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pen's family pew, you can't stand there like sheep in a railway car; it only holds eight comfortably, and there are positively eighteen of you. Do be careful, Sir, of that pew-door just behind, it will be off its hinges presently, and we like doors on the pews here. are family pews, Sir, select family pews, made expressly for private use, and kept locked when the family make no appearance. Where are the beadles? Why all this crushing and squeezing? What do you take us for? It is not a playhouse, we assure you. Ladies and gentlemen, you are not in the pit of a theatre. Do you take us for a new sensation drama? In the name of all that's decent and orderly, some of you give way. Fie on you, Sir, fie, that poor lady next you is fainting, you'll be chargeable with manslaughter; keep your arms down, Sir; 'tis brutal, positively brutal. Shrieks! has it come to this? Let no more come there, and turn one-half of these people out, beadles. Quite right, turn them out, never mind their menaces and protests, turn them out, and close the doors.

Well, we have order and some degree of comfort at last. But really, ladies and gentle

men, your selfish jostling is not creditable to you. You have actually struggled and fought for your places as if you cared for nobody but yourselves. Not one of you now before us would budge a jot,—you are plainly, every one of you, a most egoistical dog-in-the-manger set of people.

We shall not preach the sermon we intended, you are not fit to hear it. We shall preach an extemporary discourse from a text suggested by the scene we have just witnessed, and suitable for such a congregation as you, who have contrived to sift yourselves out of the rest of society as a very disagreeable representative class. You remind us how


Wrestles with man for some slight plank, whose weight Will bear but one."


The famous Cardinal was an excellent moralist, like many another self-seeking intriguing priest of all churches. No doubt he spoke feelingly about the plank. He himself was on the plank, and, whether slight or substantial, he only intended that one should be upon it, at least in his lifetime, and it was some inconvenience to his ambitious projects that other

men would wrestle with him for a secure seat on it at the danger of upsetting it altogether. We are quite of his opinion, that it is philosophically absurd for a number of drowning people to catch hold of the same slight piece of floating timber, and especially to try to get astraddle on it; but then it is well known that drowning people will even catch at a straw, which is less hopeful than the slightest conceivable plank; and it is scarcely reasonable, although it may be eminently philosophical, to expect sinking people to be scientific with their heads hardly above water, and to scorn the straw, or to imitate the courtesies of the drawing-room, and politely say, "After you, Sir, if you please." The philosophy is unquestionable and the politeness exquisite, but there are situations in the experiences of human life, and this is one of them, when philosophy, however wise, is the extreme of foolishness, and politeness is a refinement which may be decorously dispensed with.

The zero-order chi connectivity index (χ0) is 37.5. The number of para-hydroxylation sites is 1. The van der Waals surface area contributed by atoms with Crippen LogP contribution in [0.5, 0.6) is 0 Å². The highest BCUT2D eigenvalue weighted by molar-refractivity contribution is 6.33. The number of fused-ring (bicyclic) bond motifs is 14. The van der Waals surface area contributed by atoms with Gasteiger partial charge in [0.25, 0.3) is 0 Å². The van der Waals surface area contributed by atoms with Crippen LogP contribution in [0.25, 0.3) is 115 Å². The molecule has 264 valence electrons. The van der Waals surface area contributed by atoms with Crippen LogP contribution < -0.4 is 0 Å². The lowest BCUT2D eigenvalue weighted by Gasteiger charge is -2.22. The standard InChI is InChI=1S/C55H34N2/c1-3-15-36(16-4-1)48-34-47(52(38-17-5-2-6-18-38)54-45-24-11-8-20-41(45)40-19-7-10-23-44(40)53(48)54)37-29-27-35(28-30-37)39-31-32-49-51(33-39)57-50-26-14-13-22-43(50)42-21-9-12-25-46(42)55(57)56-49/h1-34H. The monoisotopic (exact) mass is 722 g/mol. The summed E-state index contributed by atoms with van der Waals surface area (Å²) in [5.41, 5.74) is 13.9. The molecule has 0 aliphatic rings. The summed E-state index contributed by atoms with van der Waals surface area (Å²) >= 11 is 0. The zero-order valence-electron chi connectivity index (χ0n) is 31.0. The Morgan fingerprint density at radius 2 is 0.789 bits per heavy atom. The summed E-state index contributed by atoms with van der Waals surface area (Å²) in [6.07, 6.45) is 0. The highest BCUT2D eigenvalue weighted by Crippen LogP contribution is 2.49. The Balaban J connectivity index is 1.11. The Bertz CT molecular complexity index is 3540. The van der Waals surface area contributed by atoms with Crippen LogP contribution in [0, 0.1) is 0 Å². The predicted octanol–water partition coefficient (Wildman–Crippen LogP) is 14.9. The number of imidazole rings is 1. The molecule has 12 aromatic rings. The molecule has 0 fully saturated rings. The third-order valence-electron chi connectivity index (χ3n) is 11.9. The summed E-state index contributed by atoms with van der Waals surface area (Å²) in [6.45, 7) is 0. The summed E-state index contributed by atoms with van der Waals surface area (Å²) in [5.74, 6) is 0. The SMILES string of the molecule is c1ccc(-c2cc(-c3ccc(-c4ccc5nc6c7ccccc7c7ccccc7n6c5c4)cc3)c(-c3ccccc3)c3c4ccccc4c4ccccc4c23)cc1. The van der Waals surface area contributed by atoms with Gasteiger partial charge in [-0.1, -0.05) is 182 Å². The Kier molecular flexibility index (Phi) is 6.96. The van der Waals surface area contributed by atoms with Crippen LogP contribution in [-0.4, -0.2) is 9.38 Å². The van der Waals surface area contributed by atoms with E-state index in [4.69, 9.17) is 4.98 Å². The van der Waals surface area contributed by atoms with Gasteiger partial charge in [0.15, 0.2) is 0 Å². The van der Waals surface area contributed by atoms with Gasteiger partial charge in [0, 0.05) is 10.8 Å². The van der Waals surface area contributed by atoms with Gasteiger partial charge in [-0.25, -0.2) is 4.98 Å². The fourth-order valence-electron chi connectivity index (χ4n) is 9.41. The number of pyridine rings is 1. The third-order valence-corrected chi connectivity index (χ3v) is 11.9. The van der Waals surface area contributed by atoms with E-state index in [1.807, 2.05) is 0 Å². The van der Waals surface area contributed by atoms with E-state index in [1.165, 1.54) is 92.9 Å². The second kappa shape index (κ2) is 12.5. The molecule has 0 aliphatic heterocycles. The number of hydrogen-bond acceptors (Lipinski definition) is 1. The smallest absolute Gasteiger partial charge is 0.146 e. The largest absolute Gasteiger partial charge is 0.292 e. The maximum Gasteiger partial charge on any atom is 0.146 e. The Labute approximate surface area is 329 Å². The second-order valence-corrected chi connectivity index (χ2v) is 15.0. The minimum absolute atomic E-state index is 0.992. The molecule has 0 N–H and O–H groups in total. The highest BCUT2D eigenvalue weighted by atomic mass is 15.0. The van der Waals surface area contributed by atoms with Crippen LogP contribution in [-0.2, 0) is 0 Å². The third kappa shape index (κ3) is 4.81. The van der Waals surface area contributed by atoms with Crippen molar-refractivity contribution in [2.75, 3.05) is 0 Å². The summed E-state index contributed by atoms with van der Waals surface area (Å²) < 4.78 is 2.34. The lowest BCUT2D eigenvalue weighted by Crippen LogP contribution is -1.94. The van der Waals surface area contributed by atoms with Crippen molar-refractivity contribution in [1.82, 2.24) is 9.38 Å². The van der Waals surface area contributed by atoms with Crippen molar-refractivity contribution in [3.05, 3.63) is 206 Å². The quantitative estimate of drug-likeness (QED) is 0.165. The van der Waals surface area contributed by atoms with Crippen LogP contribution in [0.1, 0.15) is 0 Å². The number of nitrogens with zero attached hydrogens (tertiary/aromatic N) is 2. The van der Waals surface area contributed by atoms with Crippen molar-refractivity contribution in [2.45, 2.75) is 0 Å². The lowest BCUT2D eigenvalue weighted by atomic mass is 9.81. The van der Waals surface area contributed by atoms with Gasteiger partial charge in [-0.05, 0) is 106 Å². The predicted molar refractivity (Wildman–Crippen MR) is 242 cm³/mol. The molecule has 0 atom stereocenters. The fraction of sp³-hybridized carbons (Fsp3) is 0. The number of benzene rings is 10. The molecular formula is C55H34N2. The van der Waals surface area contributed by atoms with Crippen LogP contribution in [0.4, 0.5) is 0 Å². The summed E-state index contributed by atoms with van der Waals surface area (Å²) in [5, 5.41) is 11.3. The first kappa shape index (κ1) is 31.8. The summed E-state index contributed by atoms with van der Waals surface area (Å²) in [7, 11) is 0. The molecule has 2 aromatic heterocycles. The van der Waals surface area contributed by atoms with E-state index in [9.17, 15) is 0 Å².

The Cardinal's plank is an exceptional case, and we know that exceptions are privileged, and enjoy an immunity from reason and rule. When several men are literally out of their

depth in water, a floating plank is a lawful prize, and no one will find fault with him who struggles to secure it. The man who is on it may be filled with dismay as he feels his frail raft rudely grasped and risen upon by his companions in danger, but even he can scarcely say to his unfortunate fellows, " Please let go, for the plank wont bear you." The case is an extreme one, and if the generous maxim of Number One may be justified anywhere, it may be when we are all in imminent danger of going to the bottom, and there is only one slight plank to save us.

But this maxim of number one is carried a great deal too far, and into circumstances that are by no means critical. It was not particularly critical, for example, that you should lose the opportunity of hearing us preach to-day. We intend to preach rather frequently, and hope to be often before the public eye, and therefore you might have thought about one another a little more considerately, and not wrestled with each other as if you were struggling for some frail plank or other lifepreserver. Now that you are here, however, and have squeezed yourself in at some cost to

your personal comfort and good manners, we will do our best to entertain you. Probably before we have done you may wish yourselves out again.

Number One, that's your maxim is it? What, in the name of all that's tasteful and sensible has made you fall so passionately in love with that perpendicular unit? There's nothing particularly ornamental in a post or in a row of posts. Unite them together with festoons of chains, or bring them into closer juxtaposition in the form of palings, or in some other way that shall destroy their ugly isolation, and you combine them in some form of beauty and usefulness. A solitary post is by no means pretty. The mast of a ship is not a beautiful object when it stands alone; it wants to be relieved by the combination of yards, and ropes, and sails, to hide its too naked individuality. Of all the numbers in the decade, number one is the barest and the ugliest. It is the most upstart and self-conceited of all the figures. Every other figure curves and stoops and combines, as if in mockery and disdain of its rigid and unbending disposition. It stands alone a sulky disagreeable oddity.

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